As I stood alone in my room a fear overcame me that I had been a credulous fool. Suppose the whole story of the drug were a fabrication, what a farce were this! Who ever heard of a poison with so strange an effect? True, but who had ever heard of chloroform a century ago? Let it go that he was a discoverer, and I the first to profit by it. I would take this ground, at least until it was disproved; time enough then to devise other means.
Amy's room was next to mine; on the other side slept—and soundly, too, I would wager—her aunt. Indeed, our rooms connected by a door, always locked and without a key, of course. By a sudden impulse I took out my bunch of keys. Fortune favored me; an old key, that of my room at College, not only fitted perfectly, but opened it as softly as one could wish, and the door itself never creaked. Locking it again, I went into Amy's room through the hall. A low light was burning. I looked about anxiously. Would she find the necessary means at hand without arousing the household? It must be. Suicide must be quite apparent, and the instrument must be suggested by its presence, without any search.
Among the trinkets in the large tray on her bureau, lay a tiny dagger with a sheath. I remembered the day Hilyard gave it to her. The rainy day when we were all looking over his Eastern curiosities, and she had admired it, and he had insisted on her accepting it. The handle was of carved jade, representing a lizard whose eyes were superb rubies, and a band of uncut rubies ran around the place where the little curved blade began. Ah! that was it! The very stones made one dream of drops of blood. I laid it carelessly on the bureau, at the edge of the tray. If she noticed its displacement, she would think the maid had been looking at it, and the very fact of her picking it up and laying it among her other trinkets would bring it to her thoughts when she awoke, with mind set on death. His poison, his dagger—what fitness! Heaven itself was helping me, and approving my ridding earth of this Lamia whose blood ran evil.
When I gave Amy the letter, she took it languidly, saying she would read it in her room; she was going to bed; the wine had made her drowsy; and the others, too, declaring themselves worn with the great heat of the day, we bade each other good-night, and the house was soon silent.
I undressed on going to my room, since, in case of certain events, it would be to my interest to appear to have just risen from bed, and I even lay down, wrapped in my dressing-gown, and put out my light. I almost wondered that I felt no greater resentment and rage at Hilyard, yet my sense of justice precluded it. As well blame the tree around which the poison vine creeps and clings. I looked deeper than would the world, which doubtless, judging from the surface, would have condemned him rather than her, had all been known. She of the Madonna face and the angel smile, anything but wronged? Never! The world would have acquitted her triumphantly had she committed all the sins of the Borgias. For myself, alas! I had heard her own lips condemn her, when, led by wanton recklessness, or the occult sense of sympathy, she had talked to her cousin this afternoon. Hilyard? Yes, it had chanced to be Hilyard, but she, and not he, was most to blame. Hers was not a sin wept over and expiated by remorse and tears; it was the soul, the essence of being, that was corrupt to the very core in her. Had madness seized me when I listened? I know not. I know I lay calmly and quietly, certain only that it was well she was to die, certain that, if this failed, she must die in another way before night came again, pitying neither her nor myself in the apathy which held me, believing myself only the instrument of some mighty power which was directing me, and against whose will I could not rebel, if I wished.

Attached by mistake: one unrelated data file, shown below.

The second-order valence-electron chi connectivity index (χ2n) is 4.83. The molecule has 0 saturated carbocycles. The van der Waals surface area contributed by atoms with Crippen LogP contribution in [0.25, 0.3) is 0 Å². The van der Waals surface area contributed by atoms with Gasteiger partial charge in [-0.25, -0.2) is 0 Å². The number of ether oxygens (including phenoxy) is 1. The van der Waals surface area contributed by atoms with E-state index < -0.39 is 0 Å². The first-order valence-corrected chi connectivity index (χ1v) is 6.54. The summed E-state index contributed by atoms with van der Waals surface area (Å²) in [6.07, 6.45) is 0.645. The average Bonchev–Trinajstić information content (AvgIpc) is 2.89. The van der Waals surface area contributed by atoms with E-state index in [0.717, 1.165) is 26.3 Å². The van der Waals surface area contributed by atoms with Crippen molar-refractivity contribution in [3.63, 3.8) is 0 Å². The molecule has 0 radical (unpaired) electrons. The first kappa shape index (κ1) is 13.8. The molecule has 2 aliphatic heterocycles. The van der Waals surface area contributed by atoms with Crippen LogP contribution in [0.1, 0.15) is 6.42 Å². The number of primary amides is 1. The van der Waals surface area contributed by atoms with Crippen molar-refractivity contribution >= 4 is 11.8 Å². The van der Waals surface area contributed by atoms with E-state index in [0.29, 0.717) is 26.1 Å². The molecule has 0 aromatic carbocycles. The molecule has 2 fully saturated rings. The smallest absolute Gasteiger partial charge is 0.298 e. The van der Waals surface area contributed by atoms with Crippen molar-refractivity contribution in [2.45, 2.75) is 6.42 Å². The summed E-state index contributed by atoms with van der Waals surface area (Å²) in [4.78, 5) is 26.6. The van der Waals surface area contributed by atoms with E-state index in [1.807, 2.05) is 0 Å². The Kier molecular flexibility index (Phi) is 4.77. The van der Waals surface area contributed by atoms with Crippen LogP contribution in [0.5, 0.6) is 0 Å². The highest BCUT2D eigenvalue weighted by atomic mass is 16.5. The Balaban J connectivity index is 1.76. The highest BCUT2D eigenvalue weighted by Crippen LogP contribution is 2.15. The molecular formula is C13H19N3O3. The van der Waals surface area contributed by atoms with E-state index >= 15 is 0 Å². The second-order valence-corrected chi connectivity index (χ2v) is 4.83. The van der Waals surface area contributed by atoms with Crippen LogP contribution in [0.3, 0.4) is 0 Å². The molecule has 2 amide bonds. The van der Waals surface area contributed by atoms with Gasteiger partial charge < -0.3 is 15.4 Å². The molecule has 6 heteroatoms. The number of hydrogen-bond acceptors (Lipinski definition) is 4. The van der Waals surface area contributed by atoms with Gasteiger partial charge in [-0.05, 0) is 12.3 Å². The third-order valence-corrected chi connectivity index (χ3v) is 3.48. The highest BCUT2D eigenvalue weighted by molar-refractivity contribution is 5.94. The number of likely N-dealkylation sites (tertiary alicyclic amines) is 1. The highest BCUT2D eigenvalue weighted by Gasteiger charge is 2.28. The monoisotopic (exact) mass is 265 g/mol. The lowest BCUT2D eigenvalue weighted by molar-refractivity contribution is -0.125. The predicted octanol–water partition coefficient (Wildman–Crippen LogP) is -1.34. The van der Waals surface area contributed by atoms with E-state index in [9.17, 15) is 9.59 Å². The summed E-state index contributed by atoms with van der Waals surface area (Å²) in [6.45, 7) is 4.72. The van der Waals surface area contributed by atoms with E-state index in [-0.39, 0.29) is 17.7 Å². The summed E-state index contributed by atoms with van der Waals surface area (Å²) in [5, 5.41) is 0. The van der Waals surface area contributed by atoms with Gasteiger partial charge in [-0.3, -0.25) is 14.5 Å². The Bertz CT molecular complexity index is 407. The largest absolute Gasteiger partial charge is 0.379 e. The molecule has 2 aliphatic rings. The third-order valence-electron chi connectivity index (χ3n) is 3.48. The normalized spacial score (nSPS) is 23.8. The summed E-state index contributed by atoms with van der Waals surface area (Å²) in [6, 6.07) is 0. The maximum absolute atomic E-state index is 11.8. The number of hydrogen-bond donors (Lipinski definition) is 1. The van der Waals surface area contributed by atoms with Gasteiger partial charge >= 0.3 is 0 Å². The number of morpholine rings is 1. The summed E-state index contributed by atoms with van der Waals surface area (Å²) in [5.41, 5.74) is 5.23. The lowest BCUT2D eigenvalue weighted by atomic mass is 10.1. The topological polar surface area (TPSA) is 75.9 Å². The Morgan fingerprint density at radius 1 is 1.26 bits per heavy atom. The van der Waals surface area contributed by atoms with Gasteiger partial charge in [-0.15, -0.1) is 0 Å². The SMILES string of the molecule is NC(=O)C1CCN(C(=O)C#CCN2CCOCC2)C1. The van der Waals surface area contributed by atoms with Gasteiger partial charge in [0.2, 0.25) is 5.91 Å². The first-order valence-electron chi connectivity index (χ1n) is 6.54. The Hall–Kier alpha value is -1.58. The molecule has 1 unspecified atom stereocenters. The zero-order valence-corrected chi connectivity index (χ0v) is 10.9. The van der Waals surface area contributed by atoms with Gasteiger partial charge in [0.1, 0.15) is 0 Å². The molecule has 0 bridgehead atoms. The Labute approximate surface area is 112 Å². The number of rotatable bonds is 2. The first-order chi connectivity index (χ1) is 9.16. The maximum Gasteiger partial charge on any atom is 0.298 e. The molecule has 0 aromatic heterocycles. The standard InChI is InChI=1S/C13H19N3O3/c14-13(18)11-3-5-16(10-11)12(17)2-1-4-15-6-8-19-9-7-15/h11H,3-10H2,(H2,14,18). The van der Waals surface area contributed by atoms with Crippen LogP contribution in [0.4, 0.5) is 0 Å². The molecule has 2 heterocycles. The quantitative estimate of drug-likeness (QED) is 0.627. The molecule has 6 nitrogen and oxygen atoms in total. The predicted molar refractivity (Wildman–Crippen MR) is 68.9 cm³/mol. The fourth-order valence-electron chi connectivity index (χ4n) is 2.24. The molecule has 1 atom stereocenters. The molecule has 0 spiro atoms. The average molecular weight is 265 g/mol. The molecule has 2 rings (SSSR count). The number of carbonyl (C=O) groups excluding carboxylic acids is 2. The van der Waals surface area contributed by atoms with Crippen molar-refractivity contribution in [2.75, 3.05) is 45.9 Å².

For some time I could hear my betrothed moving about in her room; then all was quiet, and she had doubtless lain down to sleep. By the moonlight that filled my room I consulted my watch after a little while, feeling that I had lost all sense of time, and found that it was half past twelve, and that we had been upstairs over an hour. I concluded it would hardly be safe to open the door yet; she might not be asleep. For another half hour I lay patiently waiting. My mind was not excited, and I reviewed rather the trifling events of my few hours in the city than what had transpired since.
At last I rose, and in the dead quiet I moved softly to the connecting door. I knew that it was concealed in Amy's room by a heavy portière, and as it opened on my side, I had only to hide myself behind the curtain's folds—as once before on that previous day, alas!—and, unguessed by her, watch her at my ease.